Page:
Five litre transparent pots (Fuerst) filled with mixture of substrate (self-made compost, IPK) and sand (1 : 1) were used for plant cultivation. Each pot was covered by a custom-made four-sided open top container. One side of the container was made up by either PVC plastic, plexiglass, or NIR pass filter material to create Dark, Light and NIR Filter treatments respectively (Fig. 2). The seeds were sown directly into the soil with the initiation of different treatments. In order to be able to visualise as many roots as possible on the pot surface, seeds were sown to the soil edges of the four sides of the pot (four seeds per pot, one at each side centre position). After germination, only one seedling was kept per pot. This side is referred to as side 1. The experiment was conducted with six replicates per plant species and treatment (for maize, a second experiment was performed with another six replicates). The plants were irrigated regularly according to the soil moisture status with small amounts of water to avoid water logging (~50 mL daily). The plants were grown in a phytochamber with the following conditions: 16/8 h day/night (D/N), 60% relative air humudity, light intensity of 240 µmol photons m–2 s–1 PAR (rapeseed and maize), 180 µmol photons m–2 s–1 PAR (barley) and the temperature of 18°C/16°C (D/N, rapeseed), 20°C/16°C (D/N, barley), 25°C/22°C (D/N, maize). The three (Dark, Light and NIR Filter) treatments were compared for barley, maize and rapeseed respectively.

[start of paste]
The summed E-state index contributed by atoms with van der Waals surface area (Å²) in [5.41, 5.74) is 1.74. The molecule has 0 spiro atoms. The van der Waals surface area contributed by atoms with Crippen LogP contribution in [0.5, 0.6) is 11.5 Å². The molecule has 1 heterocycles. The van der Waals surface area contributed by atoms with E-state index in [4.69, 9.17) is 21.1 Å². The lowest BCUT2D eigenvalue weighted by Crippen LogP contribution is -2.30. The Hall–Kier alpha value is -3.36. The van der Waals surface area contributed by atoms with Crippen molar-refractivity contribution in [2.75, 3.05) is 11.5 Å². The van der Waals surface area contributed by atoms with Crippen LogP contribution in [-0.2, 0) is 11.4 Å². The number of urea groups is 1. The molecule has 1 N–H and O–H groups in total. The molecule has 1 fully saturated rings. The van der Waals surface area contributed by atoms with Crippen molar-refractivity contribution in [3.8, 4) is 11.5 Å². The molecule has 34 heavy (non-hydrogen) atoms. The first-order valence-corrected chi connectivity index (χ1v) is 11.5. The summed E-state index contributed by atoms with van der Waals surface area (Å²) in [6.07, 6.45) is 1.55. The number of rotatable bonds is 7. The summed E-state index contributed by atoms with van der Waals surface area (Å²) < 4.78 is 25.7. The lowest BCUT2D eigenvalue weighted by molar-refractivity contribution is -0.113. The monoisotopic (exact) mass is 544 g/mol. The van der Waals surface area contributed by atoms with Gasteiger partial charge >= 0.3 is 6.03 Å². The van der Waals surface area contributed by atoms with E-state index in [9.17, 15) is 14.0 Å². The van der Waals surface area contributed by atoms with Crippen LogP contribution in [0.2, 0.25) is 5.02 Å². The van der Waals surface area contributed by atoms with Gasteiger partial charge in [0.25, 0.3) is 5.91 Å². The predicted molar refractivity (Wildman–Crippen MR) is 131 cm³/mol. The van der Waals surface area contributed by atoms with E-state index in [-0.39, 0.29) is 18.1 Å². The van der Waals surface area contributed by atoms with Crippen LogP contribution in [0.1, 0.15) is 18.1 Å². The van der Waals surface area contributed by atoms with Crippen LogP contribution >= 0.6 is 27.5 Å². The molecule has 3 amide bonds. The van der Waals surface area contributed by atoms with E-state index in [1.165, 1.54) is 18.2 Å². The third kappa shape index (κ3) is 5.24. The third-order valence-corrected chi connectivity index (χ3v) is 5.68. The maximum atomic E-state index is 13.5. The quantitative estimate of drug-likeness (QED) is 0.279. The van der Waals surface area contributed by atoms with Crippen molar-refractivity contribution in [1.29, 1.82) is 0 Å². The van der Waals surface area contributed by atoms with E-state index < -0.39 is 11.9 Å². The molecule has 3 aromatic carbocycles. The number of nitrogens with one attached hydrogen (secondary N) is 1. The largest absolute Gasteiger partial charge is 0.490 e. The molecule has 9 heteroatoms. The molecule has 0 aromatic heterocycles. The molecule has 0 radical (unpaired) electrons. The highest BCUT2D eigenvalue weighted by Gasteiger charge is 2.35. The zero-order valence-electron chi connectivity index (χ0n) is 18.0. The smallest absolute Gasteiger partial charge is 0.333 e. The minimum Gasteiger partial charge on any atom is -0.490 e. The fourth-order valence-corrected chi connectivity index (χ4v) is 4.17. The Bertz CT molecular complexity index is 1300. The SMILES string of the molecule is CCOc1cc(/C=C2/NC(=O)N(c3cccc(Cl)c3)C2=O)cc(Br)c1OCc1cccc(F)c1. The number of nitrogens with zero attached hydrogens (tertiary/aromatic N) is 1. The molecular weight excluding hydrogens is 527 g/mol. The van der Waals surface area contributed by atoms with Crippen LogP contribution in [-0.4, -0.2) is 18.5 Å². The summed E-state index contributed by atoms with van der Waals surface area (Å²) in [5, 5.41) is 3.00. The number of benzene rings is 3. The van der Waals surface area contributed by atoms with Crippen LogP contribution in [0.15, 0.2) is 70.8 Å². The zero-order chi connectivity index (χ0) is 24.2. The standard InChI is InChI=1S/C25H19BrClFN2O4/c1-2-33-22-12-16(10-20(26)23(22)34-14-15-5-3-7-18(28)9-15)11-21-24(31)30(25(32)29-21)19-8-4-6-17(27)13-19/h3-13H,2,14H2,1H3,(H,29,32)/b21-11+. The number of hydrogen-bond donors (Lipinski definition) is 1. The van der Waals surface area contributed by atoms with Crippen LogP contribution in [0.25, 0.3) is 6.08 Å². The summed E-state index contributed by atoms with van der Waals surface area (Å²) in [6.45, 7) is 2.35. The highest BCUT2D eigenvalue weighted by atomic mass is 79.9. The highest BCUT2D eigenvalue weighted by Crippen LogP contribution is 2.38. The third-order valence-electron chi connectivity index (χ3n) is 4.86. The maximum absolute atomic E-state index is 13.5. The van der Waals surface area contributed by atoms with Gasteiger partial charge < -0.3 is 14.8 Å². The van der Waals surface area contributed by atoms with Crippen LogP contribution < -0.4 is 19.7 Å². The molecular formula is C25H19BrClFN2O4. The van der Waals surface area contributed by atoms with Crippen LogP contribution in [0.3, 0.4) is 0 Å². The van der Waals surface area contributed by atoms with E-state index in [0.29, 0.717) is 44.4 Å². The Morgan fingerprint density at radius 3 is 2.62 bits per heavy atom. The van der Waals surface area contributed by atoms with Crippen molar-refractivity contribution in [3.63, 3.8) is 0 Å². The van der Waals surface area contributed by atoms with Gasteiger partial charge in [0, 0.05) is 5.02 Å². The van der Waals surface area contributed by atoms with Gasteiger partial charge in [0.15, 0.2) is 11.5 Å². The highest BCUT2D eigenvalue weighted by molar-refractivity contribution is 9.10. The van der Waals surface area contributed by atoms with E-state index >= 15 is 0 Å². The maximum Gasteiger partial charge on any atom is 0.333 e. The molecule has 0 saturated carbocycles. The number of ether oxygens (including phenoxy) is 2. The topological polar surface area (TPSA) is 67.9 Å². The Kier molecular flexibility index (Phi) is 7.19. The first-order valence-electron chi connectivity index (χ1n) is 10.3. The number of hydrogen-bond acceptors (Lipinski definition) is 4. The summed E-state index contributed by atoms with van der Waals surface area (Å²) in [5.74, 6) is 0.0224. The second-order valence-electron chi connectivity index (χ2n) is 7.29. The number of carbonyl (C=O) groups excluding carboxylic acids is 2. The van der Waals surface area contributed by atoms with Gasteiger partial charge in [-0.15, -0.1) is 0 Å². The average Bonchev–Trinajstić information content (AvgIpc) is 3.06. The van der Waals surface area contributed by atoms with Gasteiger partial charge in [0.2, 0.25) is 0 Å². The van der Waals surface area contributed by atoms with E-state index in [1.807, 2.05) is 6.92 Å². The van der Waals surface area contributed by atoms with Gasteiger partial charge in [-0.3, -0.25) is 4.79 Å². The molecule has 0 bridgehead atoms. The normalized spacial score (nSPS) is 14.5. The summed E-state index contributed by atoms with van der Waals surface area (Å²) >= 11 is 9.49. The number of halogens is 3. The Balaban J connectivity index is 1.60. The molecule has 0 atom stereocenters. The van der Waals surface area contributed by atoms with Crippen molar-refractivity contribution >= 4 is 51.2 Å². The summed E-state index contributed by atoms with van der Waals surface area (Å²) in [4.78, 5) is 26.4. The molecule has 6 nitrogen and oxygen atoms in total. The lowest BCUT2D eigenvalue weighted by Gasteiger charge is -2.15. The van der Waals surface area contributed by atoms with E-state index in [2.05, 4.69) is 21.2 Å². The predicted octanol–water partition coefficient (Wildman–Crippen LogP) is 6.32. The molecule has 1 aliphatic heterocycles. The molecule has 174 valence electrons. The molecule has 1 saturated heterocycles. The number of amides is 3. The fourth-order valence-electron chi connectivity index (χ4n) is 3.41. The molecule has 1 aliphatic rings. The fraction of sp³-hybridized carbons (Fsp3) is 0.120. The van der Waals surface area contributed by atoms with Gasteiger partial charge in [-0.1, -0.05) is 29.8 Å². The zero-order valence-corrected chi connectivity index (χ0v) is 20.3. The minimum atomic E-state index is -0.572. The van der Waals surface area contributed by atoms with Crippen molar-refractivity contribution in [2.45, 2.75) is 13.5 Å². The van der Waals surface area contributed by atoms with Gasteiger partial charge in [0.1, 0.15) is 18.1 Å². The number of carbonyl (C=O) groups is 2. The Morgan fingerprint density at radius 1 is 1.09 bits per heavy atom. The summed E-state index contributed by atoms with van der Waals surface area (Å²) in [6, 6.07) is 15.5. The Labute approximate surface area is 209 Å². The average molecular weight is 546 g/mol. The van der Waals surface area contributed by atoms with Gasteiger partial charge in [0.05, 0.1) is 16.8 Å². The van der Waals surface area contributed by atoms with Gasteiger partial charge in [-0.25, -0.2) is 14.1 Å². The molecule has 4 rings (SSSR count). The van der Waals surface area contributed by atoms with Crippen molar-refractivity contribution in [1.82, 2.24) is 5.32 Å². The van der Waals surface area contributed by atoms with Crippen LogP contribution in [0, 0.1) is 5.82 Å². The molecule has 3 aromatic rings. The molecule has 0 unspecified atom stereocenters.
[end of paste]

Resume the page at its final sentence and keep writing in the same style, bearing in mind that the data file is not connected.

After 3 weeks of plant growth, the transparent pots with the plants were taken out of the container and roots growing along the pot surface were imaged using a NIR sensitive camera (Manta, G-419, ALLIED). Pictures were taken from the bottom and the four sides of the pot through the NIR pass filter with halogen illumination. These NIR images were analysed using the SmartRoot software (Lobet et al. 2011) (Fig. S3a).
The plants were harvested after taking NIR images. Shoots and roots were separated and leaf number was counted, shoot length was measured using a ruler. Roots were carefully washed, scanned and analysed by WinRhizo Pro ver. 2013c (Regent Instruments) (Fig. S3b). The root traits including total root length (cm), root surface area (cm2) and root volume (cm3) were extracted from both root analysis software. The shoots and roots dry weights were recorded after drying in an oven at 70°C for 3 days.
The statistical analyses were performed using one-way ANOVA by SigmaPlot ver. 11.0 (Systat Software). The data of the maize long-term experiment were subjected to ANOVA using Genstat ver. 16.0 (the first experiment and the second experiment were considered as two blocks). Correlations were analysed using the Pearson product moment correlation. Chi-square tests were performed using Excel (Microsoft).